Hardin's essay popularized a general phenomena described by Aristotle and others in easy to grasp, simplified terms. It's most frequently applied to environmental problems: fisheries, water resources and pollution, and it may adequately describe these situations where many individuals have access to these resources. The simplicity, popularity and malleability of the parable make it easy to apply to other problems such as internet usage, university education, and public radio.
The parable is also used inappropriately. For instance in a case of asbestos litigation¹. , the lawyer wrote "What we have here is a failure to cooperate", citing a line from "Cool Hand Luke" and meshing that with the tragedy of the commons by advocating curtailing payments to "asbestos plaintiffs,...[who are] arguably 'overgrazing' the accessible financial assets...". Private financial "assets" are not commons and injured plaintiffs looking for compensation for asbestos lung injuries are not "overgrazing.
So while the simple "commons" metaphor can useful, it can also be used for dubious intention to effectively blame individuals for complex societal problems, to erode individual rights, or to promote legislation that privatizes natural resources (even when it is clear that privatization does not necessarily solve common resource problems).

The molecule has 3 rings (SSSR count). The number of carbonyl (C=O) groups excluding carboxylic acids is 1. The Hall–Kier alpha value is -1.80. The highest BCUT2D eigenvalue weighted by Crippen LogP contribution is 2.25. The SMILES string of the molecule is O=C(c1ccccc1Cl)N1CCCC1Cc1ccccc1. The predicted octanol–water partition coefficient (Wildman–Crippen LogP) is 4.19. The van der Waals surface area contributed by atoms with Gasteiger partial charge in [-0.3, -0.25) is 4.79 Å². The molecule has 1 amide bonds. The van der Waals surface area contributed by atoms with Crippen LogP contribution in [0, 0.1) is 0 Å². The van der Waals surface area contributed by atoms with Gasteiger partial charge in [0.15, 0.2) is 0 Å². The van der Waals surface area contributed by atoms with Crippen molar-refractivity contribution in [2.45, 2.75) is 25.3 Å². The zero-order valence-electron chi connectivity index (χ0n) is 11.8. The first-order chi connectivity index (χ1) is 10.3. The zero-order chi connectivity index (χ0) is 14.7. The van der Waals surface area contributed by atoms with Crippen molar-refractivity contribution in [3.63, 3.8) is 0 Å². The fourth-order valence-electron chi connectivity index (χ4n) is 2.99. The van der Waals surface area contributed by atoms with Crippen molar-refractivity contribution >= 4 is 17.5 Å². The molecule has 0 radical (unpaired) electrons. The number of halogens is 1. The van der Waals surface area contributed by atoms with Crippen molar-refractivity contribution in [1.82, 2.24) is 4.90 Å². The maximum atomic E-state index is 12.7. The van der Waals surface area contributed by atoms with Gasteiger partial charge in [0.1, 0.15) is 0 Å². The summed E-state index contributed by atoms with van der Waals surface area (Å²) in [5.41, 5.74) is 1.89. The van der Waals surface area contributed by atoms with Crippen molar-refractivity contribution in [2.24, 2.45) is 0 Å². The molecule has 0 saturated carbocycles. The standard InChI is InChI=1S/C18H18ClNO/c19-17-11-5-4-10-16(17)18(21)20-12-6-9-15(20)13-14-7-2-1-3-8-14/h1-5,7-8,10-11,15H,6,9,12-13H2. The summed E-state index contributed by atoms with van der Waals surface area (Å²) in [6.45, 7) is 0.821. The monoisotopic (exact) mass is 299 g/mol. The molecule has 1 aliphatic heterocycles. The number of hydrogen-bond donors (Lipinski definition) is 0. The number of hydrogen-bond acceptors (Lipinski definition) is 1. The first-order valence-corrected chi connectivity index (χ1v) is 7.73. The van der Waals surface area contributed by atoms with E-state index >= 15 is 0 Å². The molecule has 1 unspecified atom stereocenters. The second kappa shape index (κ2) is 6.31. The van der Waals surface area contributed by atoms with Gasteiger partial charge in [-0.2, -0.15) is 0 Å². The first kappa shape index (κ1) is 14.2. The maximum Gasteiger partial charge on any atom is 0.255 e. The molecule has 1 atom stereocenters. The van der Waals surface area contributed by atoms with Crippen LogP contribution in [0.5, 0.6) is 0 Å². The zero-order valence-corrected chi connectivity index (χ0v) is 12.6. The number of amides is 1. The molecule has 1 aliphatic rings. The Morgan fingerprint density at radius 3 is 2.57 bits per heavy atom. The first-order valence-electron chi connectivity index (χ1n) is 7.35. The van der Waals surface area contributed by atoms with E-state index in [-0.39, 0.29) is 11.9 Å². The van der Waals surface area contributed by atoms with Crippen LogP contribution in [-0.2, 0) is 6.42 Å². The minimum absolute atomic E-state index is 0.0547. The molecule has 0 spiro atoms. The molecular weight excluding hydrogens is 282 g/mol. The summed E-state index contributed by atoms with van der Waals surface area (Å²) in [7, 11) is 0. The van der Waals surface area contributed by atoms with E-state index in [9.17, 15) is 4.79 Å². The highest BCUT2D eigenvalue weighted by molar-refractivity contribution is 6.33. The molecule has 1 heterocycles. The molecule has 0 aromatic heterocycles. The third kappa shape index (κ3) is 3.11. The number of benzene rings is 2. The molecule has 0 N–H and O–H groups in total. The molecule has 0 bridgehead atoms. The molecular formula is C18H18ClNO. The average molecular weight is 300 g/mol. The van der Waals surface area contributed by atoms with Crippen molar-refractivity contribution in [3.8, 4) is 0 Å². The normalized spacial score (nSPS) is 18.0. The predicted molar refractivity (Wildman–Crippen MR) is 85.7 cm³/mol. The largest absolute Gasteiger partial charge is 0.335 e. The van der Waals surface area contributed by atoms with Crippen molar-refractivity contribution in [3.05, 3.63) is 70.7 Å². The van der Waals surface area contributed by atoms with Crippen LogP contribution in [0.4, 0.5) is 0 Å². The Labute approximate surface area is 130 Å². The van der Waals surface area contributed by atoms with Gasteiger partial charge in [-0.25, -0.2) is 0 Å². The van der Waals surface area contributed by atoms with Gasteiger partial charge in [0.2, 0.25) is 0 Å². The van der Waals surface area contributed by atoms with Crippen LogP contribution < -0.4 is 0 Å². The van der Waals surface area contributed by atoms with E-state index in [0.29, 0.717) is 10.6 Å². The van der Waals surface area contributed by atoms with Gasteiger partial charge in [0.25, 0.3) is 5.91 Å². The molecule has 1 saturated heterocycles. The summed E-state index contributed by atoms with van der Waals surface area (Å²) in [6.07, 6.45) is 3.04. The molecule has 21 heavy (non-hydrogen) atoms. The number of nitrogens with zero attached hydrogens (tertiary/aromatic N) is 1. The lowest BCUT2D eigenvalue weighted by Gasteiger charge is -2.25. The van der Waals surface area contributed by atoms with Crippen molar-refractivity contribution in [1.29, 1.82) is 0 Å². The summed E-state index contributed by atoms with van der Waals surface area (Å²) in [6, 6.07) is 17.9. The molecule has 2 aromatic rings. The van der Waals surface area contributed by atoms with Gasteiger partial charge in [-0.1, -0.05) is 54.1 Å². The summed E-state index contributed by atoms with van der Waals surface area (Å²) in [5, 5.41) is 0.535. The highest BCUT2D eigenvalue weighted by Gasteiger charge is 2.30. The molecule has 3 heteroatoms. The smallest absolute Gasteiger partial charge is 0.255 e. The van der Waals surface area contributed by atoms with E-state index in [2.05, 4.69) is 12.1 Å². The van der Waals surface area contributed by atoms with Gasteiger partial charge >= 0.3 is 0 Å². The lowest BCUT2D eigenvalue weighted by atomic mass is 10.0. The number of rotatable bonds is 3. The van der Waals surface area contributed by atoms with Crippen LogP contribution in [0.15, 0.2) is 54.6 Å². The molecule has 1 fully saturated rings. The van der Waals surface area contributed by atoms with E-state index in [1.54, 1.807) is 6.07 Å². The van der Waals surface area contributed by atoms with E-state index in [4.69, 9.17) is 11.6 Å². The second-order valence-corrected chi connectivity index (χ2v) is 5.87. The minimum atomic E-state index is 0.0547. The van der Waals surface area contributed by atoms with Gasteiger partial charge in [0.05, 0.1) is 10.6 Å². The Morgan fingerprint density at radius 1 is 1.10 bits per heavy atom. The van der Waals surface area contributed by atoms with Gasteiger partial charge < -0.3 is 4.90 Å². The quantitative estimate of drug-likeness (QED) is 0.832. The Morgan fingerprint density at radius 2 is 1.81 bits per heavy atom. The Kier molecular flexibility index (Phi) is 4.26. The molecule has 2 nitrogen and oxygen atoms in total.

The PLoS authors chose to use the tragedy of the commons parable for the problem of antibiotic resistance based on an article about the Spanish national health care program: "Baquero and Campos recently argued that this dilemma mirrors what Hardin termed "the tragedy of the commons". But if you read the article, you would know that the Spanish authors write specifically about the public health program in Spain where doctors prescribe drugs to patients based on a national formulary. Baquero and Campos outline incentives that could be used for the pharmaceutical companies, doctors, and patients to curb excessive prescription use in the Spanish system.